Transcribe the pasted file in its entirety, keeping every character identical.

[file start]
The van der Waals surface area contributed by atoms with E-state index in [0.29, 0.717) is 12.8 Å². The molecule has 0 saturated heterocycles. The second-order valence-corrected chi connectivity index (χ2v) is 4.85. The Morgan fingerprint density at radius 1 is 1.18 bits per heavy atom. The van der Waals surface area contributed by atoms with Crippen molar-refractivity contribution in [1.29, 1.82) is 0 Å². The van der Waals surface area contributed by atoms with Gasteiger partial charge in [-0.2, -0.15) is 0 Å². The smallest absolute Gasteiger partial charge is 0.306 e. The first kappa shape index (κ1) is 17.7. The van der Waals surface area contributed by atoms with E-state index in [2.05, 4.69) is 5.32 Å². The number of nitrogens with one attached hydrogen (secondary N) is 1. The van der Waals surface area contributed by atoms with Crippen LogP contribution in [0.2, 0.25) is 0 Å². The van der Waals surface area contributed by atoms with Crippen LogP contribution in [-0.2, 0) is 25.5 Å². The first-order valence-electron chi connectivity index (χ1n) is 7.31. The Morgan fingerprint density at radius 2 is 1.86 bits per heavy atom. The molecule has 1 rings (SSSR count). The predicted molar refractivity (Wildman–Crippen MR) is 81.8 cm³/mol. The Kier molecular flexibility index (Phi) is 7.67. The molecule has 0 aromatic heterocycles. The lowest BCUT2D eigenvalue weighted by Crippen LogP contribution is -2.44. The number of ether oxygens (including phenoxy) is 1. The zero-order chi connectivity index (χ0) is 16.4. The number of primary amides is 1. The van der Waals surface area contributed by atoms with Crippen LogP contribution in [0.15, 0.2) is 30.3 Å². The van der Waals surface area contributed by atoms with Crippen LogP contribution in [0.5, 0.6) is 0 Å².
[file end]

The van der Waals surface area contributed by atoms with E-state index in [0.29, 0.717) is 12.8 Å². The molecule has 0 saturated heterocycles. The second-order valence-corrected chi connectivity index (χ2v) is 4.85. The Morgan fingerprint density at radius 1 is 1.18 bits per heavy atom. The van der Waals surface area contributed by atoms with Crippen molar-refractivity contribution in [1.29, 1.82) is 0 Å². The van der Waals surface area contributed by atoms with Gasteiger partial charge in [-0.2, -0.15) is 0 Å². The smallest absolute Gasteiger partial charge is 0.306 e. The first kappa shape index (κ1) is 17.7. The van der Waals surface area contributed by atoms with E-state index in [2.05, 4.69) is 5.32 Å². The number of nitrogens with one attached hydrogen (secondary N) is 1. The van der Waals surface area contributed by atoms with Crippen LogP contribution in [0.2, 0.25) is 0 Å². The van der Waals surface area contributed by atoms with Crippen LogP contribution in [-0.2, 0) is 25.5 Å². The first-order valence-electron chi connectivity index (χ1n) is 7.31. The Morgan fingerprint density at radius 2 is 1.86 bits per heavy atom. The molecule has 1 rings (SSSR count). The predicted molar refractivity (Wildman–Crippen MR) is 81.8 cm³/mol. The Kier molecular flexibility index (Phi) is 7.67. The molecule has 0 aromatic heterocycles. The lowest BCUT2D eigenvalue weighted by Crippen LogP contribution is -2.44. The number of ether oxygens (including phenoxy) is 1. The zero-order chi connectivity index (χ0) is 16.4. The number of primary amides is 1. The van der Waals surface area contributed by atoms with Crippen LogP contribution in [0.15, 0.2) is 30.3 Å². The van der Waals surface area contributed by atoms with Crippen LogP contribution in [0.5, 0.6) is 0 Å².